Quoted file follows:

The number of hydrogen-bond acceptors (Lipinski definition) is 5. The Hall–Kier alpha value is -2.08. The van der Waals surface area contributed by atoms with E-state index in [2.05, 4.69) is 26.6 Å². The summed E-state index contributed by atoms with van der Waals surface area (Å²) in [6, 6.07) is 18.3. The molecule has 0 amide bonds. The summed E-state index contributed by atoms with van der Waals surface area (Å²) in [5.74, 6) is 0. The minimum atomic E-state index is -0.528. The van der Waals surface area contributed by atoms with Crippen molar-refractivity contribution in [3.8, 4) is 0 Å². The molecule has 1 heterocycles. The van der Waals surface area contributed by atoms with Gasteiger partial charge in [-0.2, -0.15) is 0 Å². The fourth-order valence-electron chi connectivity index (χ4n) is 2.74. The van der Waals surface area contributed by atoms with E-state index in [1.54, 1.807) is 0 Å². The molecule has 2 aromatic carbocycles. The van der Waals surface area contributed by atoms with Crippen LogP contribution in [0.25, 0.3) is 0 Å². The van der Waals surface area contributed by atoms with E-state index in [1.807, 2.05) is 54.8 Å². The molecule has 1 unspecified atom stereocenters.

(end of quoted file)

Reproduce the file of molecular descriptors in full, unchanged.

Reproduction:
The number of hydrogen-bond acceptors (Lipinski definition) is 5. The Hall–Kier alpha value is -2.08. The van der Waals surface area contributed by atoms with E-state index in [2.05, 4.69) is 26.6 Å². The summed E-state index contributed by atoms with van der Waals surface area (Å²) in [6, 6.07) is 18.3. The molecule has 0 amide bonds. The summed E-state index contributed by atoms with van der Waals surface area (Å²) in [5.74, 6) is 0. The minimum atomic E-state index is -0.528. The van der Waals surface area contributed by atoms with Crippen molar-refractivity contribution in [3.8, 4) is 0 Å². The molecule has 1 heterocycles. The van der Waals surface area contributed by atoms with Gasteiger partial charge in [-0.2, -0.15) is 0 Å². The fourth-order valence-electron chi connectivity index (χ4n) is 2.74. The van der Waals surface area contributed by atoms with E-state index in [1.54, 1.807) is 0 Å². The molecule has 2 aromatic carbocycles. The van der Waals surface area contributed by atoms with Crippen LogP contribution in [0.25, 0.3) is 0 Å². The van der Waals surface area contributed by atoms with E-state index in [1.807, 2.05) is 54.8 Å². The molecule has 1 unspecified atom stereocenters.